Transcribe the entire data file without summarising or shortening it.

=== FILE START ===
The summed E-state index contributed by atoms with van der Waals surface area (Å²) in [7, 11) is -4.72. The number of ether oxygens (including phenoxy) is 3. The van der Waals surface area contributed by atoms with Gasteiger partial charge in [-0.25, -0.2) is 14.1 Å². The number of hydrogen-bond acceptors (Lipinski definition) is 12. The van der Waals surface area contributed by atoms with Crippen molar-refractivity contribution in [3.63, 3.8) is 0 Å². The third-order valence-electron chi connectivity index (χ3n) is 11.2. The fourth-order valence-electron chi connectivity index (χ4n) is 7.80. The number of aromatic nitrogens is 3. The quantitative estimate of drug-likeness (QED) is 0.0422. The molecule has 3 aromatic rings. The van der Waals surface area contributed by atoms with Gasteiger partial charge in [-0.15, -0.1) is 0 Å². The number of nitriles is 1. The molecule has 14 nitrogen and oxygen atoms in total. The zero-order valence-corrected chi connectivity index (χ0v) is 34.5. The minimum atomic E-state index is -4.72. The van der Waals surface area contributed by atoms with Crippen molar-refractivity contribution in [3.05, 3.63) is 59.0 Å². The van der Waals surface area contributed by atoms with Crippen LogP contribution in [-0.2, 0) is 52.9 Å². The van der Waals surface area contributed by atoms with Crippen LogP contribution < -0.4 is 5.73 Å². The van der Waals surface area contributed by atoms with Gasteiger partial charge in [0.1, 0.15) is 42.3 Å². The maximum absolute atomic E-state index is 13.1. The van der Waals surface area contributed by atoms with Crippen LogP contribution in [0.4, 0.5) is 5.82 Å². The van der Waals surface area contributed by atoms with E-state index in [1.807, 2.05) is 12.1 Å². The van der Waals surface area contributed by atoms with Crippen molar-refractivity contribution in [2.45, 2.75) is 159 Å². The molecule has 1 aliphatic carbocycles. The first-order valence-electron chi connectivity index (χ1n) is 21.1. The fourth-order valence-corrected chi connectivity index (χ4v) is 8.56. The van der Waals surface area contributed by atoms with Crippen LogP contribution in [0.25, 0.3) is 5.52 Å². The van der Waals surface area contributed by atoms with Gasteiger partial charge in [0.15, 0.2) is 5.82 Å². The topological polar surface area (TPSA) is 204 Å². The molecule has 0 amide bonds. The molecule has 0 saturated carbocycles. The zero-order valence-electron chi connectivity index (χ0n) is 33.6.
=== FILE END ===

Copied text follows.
The summed E-state index contributed by atoms with van der Waals surface area (Å²) in [7, 11) is -4.72. The number of ether oxygens (including phenoxy) is 3. The van der Waals surface area contributed by atoms with Gasteiger partial charge in [-0.25, -0.2) is 14.1 Å². The number of hydrogen-bond acceptors (Lipinski definition) is 12. The van der Waals surface area contributed by atoms with Crippen molar-refractivity contribution in [3.63, 3.8) is 0 Å². The third-order valence-electron chi connectivity index (χ3n) is 11.2. The fourth-order valence-electron chi connectivity index (χ4n) is 7.80. The number of aromatic nitrogens is 3. The quantitative estimate of drug-likeness (QED) is 0.0422. The molecule has 3 aromatic rings. The van der Waals surface area contributed by atoms with Gasteiger partial charge in [-0.15, -0.1) is 0 Å². The number of nitriles is 1. The molecule has 14 nitrogen and oxygen atoms in total. The zero-order valence-corrected chi connectivity index (χ0v) is 34.5. The minimum atomic E-state index is -4.72. The van der Waals surface area contributed by atoms with Crippen molar-refractivity contribution in [3.05, 3.63) is 59.0 Å². The van der Waals surface area contributed by atoms with Crippen LogP contribution in [-0.2, 0) is 52.9 Å². The van der Waals surface area contributed by atoms with Crippen LogP contribution < -0.4 is 5.73 Å². The van der Waals surface area contributed by atoms with Gasteiger partial charge in [0.1, 0.15) is 42.3 Å². The maximum absolute atomic E-state index is 13.1. The van der Waals surface area contributed by atoms with Crippen LogP contribution in [0.4, 0.5) is 5.82 Å². The van der Waals surface area contributed by atoms with E-state index in [1.807, 2.05) is 12.1 Å². The van der Waals surface area contributed by atoms with Crippen molar-refractivity contribution in [2.45, 2.75) is 159 Å². The molecule has 1 aliphatic carbocycles. The first-order valence-electron chi connectivity index (χ1n) is 21.1. The fourth-order valence-corrected chi connectivity index (χ4v) is 8.56. The van der Waals surface area contributed by atoms with Crippen LogP contribution in [0.25, 0.3) is 5.52 Å². The van der Waals surface area contributed by atoms with Gasteiger partial charge in [0.15, 0.2) is 5.82 Å². The topological polar surface area (TPSA) is 204 Å². The molecule has 0 amide bonds. The molecule has 0 saturated carbocycles. The zero-order valence-electron chi connectivity index (χ0n) is 33.6.